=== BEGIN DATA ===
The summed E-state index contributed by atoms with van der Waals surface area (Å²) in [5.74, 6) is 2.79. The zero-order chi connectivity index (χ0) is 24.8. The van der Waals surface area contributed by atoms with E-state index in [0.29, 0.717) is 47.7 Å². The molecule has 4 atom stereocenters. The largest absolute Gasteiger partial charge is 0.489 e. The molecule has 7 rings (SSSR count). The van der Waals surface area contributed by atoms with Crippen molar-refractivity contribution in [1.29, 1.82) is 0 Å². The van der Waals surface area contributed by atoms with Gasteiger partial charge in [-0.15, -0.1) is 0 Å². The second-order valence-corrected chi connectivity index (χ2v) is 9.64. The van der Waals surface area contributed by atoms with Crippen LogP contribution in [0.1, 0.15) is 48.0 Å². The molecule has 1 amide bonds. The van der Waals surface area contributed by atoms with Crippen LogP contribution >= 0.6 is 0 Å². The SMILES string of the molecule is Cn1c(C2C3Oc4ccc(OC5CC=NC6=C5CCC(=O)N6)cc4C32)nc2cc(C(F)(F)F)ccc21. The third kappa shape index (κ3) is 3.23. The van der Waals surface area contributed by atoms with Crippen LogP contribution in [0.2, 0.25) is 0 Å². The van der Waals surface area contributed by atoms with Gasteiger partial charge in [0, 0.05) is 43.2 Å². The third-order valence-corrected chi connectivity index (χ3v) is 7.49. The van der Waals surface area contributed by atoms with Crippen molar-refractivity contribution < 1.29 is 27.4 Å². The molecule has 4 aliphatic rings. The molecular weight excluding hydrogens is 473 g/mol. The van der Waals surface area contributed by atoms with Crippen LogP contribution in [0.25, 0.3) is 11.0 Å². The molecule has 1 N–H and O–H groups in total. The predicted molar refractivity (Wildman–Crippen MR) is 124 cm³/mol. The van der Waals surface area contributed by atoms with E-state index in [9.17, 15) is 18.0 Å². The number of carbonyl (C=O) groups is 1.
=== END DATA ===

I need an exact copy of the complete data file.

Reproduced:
The summed E-state index contributed by atoms with van der Waals surface area (Å²) in [5.74, 6) is 2.79. The zero-order chi connectivity index (χ0) is 24.8. The van der Waals surface area contributed by atoms with E-state index in [0.29, 0.717) is 47.7 Å². The molecule has 4 atom stereocenters. The largest absolute Gasteiger partial charge is 0.489 e. The molecule has 7 rings (SSSR count). The van der Waals surface area contributed by atoms with Crippen molar-refractivity contribution in [1.29, 1.82) is 0 Å². The van der Waals surface area contributed by atoms with Gasteiger partial charge in [-0.15, -0.1) is 0 Å². The second-order valence-corrected chi connectivity index (χ2v) is 9.64. The van der Waals surface area contributed by atoms with Crippen LogP contribution in [0.1, 0.15) is 48.0 Å². The molecule has 1 amide bonds. The van der Waals surface area contributed by atoms with Crippen LogP contribution >= 0.6 is 0 Å². The SMILES string of the molecule is Cn1c(C2C3Oc4ccc(OC5CC=NC6=C5CCC(=O)N6)cc4C32)nc2cc(C(F)(F)F)ccc21. The third kappa shape index (κ3) is 3.23. The van der Waals surface area contributed by atoms with Crippen LogP contribution in [0.2, 0.25) is 0 Å². The van der Waals surface area contributed by atoms with Gasteiger partial charge in [0, 0.05) is 43.2 Å². The third-order valence-corrected chi connectivity index (χ3v) is 7.49. The van der Waals surface area contributed by atoms with Crippen molar-refractivity contribution < 1.29 is 27.4 Å². The molecule has 4 aliphatic rings. The molecular weight excluding hydrogens is 473 g/mol. The van der Waals surface area contributed by atoms with Crippen LogP contribution in [0.25, 0.3) is 11.0 Å². The molecule has 1 N–H and O–H groups in total. The predicted molar refractivity (Wildman–Crippen MR) is 124 cm³/mol. The van der Waals surface area contributed by atoms with E-state index in [9.17, 15) is 18.0 Å². The number of carbonyl (C=O) groups is 1.